# Python clinic day 2: Corpus processing¶

Na-Rae Han (naraehan@pitt.edu), 2017-07-13, Pittsburgh NEH Institute “Make Your Edition”

## Preparation¶

### Jupyter tips¶

• Click + to create a new cell, ► to run
• Alt+ENTER to run cell, create a new cell below
• Shift+ENTER to run cell, go to next cell

## Processing a single text file, continued¶

### Reading in a text file¶

• Start by opening up the 1789 Washington address, using open(filename).read().
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myfile = 'C:/Users/narae/Desktop/inaugural/1789-Washington.txt'  # Use your own userid; Mac users should omit C:
print(wtxt[:500])


### Tokenize text, compile frequency count¶

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import nltk    # Don't forget to import nltk
%pprint    # Turn off/on pretty printing (prints too many lines)

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# Build a token list
wtokens = nltk.word_tokenize(wtxt)
len(wtokens)     # Number of words in text

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# Build a dictionary of word frequency count
wfreq = nltk.FreqDist(wtokens)
wfreq['the']

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len(wfreq)      # Number of unique words in text

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wfreq.most_common(40)     # 40 most common words


### Average sentence length, frequency of long words¶

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sentcount = wfreq['.'] + wfreq['?'] + wfreq['!']  # Assuming every sentence ends with ., ! or
print(sentcount)

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# Tokens include symbols and punctuation. First 50 tokens:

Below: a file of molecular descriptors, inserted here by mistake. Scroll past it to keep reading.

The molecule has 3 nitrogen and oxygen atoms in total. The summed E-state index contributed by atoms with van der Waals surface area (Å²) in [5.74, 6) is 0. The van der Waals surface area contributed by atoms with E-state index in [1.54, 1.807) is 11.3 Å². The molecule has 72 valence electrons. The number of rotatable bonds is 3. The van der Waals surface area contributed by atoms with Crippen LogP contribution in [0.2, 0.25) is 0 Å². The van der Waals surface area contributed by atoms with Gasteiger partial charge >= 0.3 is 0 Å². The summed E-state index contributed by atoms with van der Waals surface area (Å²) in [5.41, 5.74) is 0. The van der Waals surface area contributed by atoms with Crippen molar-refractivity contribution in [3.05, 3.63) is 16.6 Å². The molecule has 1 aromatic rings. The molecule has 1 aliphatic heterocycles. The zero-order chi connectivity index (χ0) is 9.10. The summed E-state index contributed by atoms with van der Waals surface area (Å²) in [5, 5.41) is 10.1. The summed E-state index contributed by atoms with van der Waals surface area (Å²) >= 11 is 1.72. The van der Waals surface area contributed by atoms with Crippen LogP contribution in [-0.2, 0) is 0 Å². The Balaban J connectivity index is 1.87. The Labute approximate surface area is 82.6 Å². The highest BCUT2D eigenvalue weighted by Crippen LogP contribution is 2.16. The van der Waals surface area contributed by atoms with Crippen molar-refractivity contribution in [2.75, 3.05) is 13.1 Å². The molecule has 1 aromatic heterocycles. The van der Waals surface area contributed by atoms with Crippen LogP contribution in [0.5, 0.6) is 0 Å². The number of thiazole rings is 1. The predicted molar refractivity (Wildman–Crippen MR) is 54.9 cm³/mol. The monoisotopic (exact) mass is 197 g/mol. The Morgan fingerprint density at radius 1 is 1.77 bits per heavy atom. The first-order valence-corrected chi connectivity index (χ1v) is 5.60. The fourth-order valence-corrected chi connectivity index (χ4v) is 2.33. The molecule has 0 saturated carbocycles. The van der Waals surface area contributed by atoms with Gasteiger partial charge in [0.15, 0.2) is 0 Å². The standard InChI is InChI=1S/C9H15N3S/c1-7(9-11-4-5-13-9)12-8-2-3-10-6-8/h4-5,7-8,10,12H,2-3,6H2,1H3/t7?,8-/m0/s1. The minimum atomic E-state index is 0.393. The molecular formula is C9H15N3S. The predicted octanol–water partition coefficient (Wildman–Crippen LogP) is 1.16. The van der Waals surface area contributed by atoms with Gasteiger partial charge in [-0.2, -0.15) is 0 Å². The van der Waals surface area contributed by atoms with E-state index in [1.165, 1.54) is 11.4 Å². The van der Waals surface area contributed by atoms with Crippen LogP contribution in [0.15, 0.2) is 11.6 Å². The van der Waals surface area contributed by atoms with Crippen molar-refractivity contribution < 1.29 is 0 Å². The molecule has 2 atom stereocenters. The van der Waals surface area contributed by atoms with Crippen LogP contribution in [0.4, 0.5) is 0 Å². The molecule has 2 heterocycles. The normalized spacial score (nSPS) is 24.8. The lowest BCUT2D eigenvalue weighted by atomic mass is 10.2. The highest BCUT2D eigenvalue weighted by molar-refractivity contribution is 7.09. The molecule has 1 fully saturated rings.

wtokens[:50]

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wtokens_nosym = [t for t in wtokens if t.isalnum()]    # alpha-numeric tokens only
len(wtokens_nosym)

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# Try "n't", "20th", "."
"n't".isalnum()

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# First 50 tokens, alpha-numeric tokens only:
wtokens_nosym[:50]

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len(wtokens_nosym)/sentcount     # Average sentence length in number of words

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[w for w in wfreq if len(w) >= 13]       # all 13+ character words

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long = [w for w in wfreq if len(w) >= 13]
# sort long alphabetically using sorted()
for w in sorted(long) :
print(w, len(w), wfreq[w])               # long words tend to be less frequent


## Processing a corpus¶

• NLTK can read in an entire corpus from a directory (the “root” directory).
• As it reads in a corpus, it applies word tokenization (.words()) and sentence tokenization (.sents()).
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from nltk.corpus import PlaintextCorpusReader
corpus_root = 'C:/Users/Jane Eyre/Desktop/inaugural'  # Use your own userid; Mac users should omit C:
inaug = PlaintextCorpusReader(corpus_root, '.*txt')  # all files ending in 'txt'